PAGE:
Studies to debunk creatine/protein heath risk myths?

Discussion in 'Fitness & Nutrition' started by C4, Sep 26, 2006.

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  1. C4

    C4 OT OG Aussie #1

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    I know we have all at one stage or another had someone tell us 'OMG you take XXXX? That stuff is bad for your XXXX!~!!!@!#!'

    well, recently i have been on the receiving end of these type of statements and rather than blatantly try to argue that there is way too much bullshit surrounding the topic, i would like to find some real proof to debunk these myths (if there is any of course)

    :x:
     
  2. Ceaze

    Ceaze https://hearthis.at/DoYouEvenUplift Moderator

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  3. C4

    C4 OT OG Aussie #1

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  4. JeremyD

    JeremyD New Member

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    Wait, what?

    People think protein is dangerous?:ugh2:

    Guess I better go back to a twinkie only diet.
     
  5. BobG

    BobG Fuchs.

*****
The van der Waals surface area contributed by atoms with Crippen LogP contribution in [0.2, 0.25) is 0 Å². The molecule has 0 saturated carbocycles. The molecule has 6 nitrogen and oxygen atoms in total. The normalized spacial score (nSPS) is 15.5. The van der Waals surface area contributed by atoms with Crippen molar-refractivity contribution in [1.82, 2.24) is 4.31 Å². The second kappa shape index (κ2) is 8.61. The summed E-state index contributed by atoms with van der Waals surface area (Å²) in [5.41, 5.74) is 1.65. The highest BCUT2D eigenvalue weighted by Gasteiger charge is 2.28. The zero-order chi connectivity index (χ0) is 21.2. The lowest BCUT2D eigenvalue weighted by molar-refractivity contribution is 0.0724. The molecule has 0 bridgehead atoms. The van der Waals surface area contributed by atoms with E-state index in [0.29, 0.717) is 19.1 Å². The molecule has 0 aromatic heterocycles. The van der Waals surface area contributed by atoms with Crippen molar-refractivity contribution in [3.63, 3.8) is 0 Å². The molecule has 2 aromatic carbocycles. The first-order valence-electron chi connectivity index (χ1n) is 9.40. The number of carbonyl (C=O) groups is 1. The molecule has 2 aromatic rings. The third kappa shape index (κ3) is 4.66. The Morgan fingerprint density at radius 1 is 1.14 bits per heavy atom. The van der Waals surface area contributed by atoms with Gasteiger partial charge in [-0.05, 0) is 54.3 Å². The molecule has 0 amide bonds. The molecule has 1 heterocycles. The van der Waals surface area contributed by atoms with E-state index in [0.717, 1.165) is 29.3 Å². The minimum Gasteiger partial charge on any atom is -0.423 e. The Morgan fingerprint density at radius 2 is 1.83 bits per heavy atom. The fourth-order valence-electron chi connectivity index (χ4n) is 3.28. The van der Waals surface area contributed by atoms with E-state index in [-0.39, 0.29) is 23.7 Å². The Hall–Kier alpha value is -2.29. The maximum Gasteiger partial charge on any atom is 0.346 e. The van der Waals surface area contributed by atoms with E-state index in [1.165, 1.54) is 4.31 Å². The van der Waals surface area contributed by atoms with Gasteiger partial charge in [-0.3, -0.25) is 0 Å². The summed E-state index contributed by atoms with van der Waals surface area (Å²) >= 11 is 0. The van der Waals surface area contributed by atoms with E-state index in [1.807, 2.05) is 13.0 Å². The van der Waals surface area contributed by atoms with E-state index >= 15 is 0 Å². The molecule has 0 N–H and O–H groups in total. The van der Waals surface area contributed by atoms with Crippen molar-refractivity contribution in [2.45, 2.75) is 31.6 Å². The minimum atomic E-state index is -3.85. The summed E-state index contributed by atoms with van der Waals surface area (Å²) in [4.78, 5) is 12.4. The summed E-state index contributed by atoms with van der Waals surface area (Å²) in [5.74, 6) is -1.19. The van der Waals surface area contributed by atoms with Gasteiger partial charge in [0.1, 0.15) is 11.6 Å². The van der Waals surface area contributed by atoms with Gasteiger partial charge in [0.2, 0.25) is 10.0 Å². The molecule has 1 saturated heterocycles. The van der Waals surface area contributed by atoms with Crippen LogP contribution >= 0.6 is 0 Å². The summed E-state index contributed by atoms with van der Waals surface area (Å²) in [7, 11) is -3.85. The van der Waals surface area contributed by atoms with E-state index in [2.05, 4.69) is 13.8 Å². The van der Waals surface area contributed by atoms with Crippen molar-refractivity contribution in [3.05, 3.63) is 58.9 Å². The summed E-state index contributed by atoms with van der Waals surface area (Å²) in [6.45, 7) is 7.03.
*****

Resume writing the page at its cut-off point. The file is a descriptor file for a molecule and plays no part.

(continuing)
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    Sugar and preservatives FTMFW!
     
  6. Marix

    Marix OT Supporter

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    The only thing I'd say is that the AMOUNTS of protein we intake probably are excessive and a lot of the info we take for granted is probably to do with supplement companies.

    I've never seen a study where anything over 0.8g protein per 1lb bodyweight produced greater gains. I know some people eat as much as 2g/lb, which is, IMO, excessive.. like I said this sort of thinking is probably because of supplement company marketing.

    I usually hit around 1g/lb and I drink lots of water so I'm not worried about my kidneys just yet.

    As for creatine - some people get cramping from it, but it's very simple to avoid - just don't take it. I've never seen a long term study on this though.
     
  7. Genghis.Tron

    Genghis.Tron New Member

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    Yeah, taking too much protein is dangerous but taking too much carb/fat/calories is unhealhty anyway... :rolleyes:
     
  8. Hpower

    Hpower GO GATORS

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    Since I am taking a class on analyzing studies I tried to put some of that stuff to work. The first one is the best because it sorta resemebles a randomized clinical trial although it did not last for very long. The second one really doesn't carry much weight bc it is just a meta analysis of different studies. One thing to consider is that renal function is measured by measuring serum creatinine in the urine, so taking the supplement could alter that. So it is important that your doc know you are on it if you are having any sorta renal tests.